Although Scott-Maxwell believed that age leaves us “at variance with the times,” she remained eager to understand the world around her. In her notebook, she probed difficult, abstract issues, yet she wrote with simplicity and grace. Her book is full of questions we still need to consider seriously. The answers she suggests have merit, but she saw them as tentative. In her eyes we have broken down our old value structure without creating new ones. She veers from pessimism about our future to guarded optimism, leaving us as readers free to make our own decisions. Fifty years after her writing, her questions still seem necessary and relevant, perhaps because our societies have not found or created adequate answers to the issues she raises.
Writing in the turbulent 1960s, the culture Scott-Maxwell observed was changing dramatically. She welcomed the increasing tolerance and acceptance of what once was defined as evil, but saw people confused without the old certainties. Rather than assuming that evil could simply be erased, she advocated understanding it and integrating it into our thinking:
That evil is the inevitable half of good is may be the unacceptable truth that we are all taking in, and it could be the forerunner of a new balance.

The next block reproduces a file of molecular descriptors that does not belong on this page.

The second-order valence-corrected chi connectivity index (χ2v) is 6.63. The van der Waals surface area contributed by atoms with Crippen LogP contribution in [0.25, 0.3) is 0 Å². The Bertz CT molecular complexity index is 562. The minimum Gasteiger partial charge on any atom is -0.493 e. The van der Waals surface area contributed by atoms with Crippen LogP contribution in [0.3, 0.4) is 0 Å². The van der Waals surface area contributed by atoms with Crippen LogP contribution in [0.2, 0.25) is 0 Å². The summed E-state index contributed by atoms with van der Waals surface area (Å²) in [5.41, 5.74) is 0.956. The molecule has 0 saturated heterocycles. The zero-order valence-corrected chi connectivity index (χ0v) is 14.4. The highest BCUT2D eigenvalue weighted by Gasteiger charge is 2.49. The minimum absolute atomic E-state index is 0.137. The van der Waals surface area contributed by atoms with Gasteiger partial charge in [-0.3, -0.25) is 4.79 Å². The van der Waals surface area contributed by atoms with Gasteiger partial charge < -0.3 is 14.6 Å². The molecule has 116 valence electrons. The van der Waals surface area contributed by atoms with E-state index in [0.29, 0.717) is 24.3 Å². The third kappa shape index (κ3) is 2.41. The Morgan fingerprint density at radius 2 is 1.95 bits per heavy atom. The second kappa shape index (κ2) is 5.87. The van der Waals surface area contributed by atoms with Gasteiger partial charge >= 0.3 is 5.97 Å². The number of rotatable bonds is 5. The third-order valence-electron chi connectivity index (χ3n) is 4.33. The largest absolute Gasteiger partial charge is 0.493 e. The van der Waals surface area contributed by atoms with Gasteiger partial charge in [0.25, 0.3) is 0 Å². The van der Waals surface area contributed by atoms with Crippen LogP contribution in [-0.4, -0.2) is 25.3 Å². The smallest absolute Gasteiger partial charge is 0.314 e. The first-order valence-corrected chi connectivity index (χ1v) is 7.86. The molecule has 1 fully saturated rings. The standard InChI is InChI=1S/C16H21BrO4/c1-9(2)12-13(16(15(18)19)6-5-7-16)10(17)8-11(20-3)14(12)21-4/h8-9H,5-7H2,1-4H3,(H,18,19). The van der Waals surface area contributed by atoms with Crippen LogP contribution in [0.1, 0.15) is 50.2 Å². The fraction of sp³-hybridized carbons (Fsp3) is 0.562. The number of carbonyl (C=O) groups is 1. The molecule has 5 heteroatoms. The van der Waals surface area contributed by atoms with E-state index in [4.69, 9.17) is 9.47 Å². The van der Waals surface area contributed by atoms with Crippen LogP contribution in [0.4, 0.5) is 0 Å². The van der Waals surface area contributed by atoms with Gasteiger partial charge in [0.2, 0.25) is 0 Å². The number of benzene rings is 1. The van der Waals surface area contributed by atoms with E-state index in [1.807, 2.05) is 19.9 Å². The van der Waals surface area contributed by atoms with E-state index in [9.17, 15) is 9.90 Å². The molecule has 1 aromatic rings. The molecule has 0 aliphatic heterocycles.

For example, in her view, “Equality is necessary, yet it doesn’t destroy the need for inequality. Inequality entails resentment, envy, galling realization,” but we need people to admire and to trust. Worrying about the future she claimed:
Perhaps the forms of life that are passing should be mourned, and this may be the right role of age. . . I mourn that life is so incomprehensible, and for this confused age.
Having worked in the suffrage movement in her youth, Scott-Maxwell was concerned about gender. She felt herself to have been “lamed” by assumptions of women’s inferiority. For her, the problem was based in “Men’s glorification of female images like the Virgin Mary, but disparaging and dismissive of real women.” She asks “what relation can ordinary women have to this divine figure?” She gives her analysis of women’s problems: